No Trespassing Signs: Then and Now

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In 1906, Congress passed the Game and Bird Preserves Protection Act (Refuge Trespass Act) to regulate and protect fish and wildlife refuges. From 1906 to 1948, Congress amended the Act to expand the scope and consolidate penalty provisions from other Acts in order to highlight their intent to protect all national wildlife refuges, fish hatcheries and breeding grounds. Violators caught hunting, trapping, or disturbing wildlife could have been fined $500, imprisoned for a maximum of six months, or both.
The Refuge Act came on the heels of the environmentalist movement, which sprung up in the late 19th century and early 20th century. In fact, the Act was passed under President Theodore Roosevelt, an avid outdoorsman and proud environmentalist. The Act’s passage became a monument to his enduring commitment to wilderness conservation.
President Theodore Roosevelt
President Theodore Roosevelt, 26th President of the U.S. and proud environmentalist.
In order to properly enforce the Act’s provisions, the populace had to be educated and informed about the law. Therefore, signs were needed around wildlife refuges to notify individuals that nearby lands were federally protected. These signs were of the warning variety: typically, a “No Trespassing” sign as seen below.
Old No Trespassing Sign, circa 1943
This dated “No Trespassing” sign notified persons to a nearby federally protected wildlife refuge.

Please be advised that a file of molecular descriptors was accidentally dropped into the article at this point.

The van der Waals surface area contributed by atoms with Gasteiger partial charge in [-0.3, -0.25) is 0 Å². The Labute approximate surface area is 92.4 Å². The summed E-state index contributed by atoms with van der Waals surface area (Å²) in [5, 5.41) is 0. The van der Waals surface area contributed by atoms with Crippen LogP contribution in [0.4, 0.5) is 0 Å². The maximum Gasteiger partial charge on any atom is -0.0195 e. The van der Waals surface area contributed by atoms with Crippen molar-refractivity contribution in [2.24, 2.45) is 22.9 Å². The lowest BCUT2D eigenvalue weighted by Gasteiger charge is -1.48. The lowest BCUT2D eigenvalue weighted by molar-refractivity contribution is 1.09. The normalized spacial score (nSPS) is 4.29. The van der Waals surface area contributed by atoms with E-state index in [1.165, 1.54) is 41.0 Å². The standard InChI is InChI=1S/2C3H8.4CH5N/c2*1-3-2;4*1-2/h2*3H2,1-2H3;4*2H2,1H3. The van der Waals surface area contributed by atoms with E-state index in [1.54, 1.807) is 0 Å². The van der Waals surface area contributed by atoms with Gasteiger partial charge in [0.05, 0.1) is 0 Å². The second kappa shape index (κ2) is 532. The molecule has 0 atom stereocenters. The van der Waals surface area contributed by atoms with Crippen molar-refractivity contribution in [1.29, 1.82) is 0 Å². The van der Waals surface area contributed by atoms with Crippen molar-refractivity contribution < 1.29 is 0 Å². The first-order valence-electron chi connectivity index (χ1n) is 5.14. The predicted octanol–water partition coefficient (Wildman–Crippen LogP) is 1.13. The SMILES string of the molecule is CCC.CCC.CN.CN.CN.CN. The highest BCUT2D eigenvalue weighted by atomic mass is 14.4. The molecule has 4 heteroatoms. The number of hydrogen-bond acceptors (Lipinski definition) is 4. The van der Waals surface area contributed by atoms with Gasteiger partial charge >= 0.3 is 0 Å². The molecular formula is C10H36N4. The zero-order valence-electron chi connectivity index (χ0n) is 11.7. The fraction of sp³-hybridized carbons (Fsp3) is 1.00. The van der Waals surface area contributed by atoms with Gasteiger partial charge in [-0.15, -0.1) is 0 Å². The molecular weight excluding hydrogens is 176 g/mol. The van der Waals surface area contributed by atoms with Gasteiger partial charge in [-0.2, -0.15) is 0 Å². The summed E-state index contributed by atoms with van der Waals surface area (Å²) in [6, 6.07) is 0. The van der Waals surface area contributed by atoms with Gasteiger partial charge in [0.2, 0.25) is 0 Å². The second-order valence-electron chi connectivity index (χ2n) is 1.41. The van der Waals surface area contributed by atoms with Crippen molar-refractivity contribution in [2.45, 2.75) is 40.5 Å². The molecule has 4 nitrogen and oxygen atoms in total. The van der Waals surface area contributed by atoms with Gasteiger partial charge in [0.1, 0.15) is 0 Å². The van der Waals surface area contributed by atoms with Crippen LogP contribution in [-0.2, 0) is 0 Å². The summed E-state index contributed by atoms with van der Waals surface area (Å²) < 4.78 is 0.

The sign also explains the reasoning for the prohibition by explaining the legislation, namely, The Refuge Trespass Act. These “No Trespassing” signs were common sights on the peripheries of wildlife refuge intended to educate the innocent and unknowing passerby to deterring the knowing would-be-criminal. Thus, these signs served a double purpose: educate and deter.
These signs, however, had a slight technical drawback: they were made of cardboard material. As opposed to today’s waterproof, high-grade 3M aluminum signs that ensure long-lasting durability, older signs from the early 40’s were frequently made from fragile, weather sensitive cardboard. Consequently, the signs did not last long and were worn down by the elements.
During WWII, concern about espionage and sabotage became more acute. As a result, more durable No Trespassing signs started to appear.
No Trespassing signs
Today’s signs, meanwhile, display bold colors like red and orange to grab the eye’s attention. The sign below is a good example of a modern day, hard-to-miss “No Trespassing” sign that is a direct descendent of the older sign seen earlier.
A modern-day No Trespassing: Private Property sign
A bilingual, graphical No Trespassing Sign
Older signs also lacked graphics; they relied heavily on text--consequently assuming that every viewer reads English. Modern signs, on the other hand, offer graphics and text, are bilingual, and can be customized. This makes it unlikely for any viewer to misunderstand the message.
Although the Refuge Trespass Act was superseded by the Fish and Wildlife Conservation Act of 1980, the Refuge Act has yet to be repealed. The Act of 1980 still retains much of the original act remains, albeit the punishments might have changed: a bigger fine and a longer jail sentence. On the same note, “No Trespassing” signs may have evolved but the message has remained the same: keep out!
Take a look at our entire line of no trespassing signs.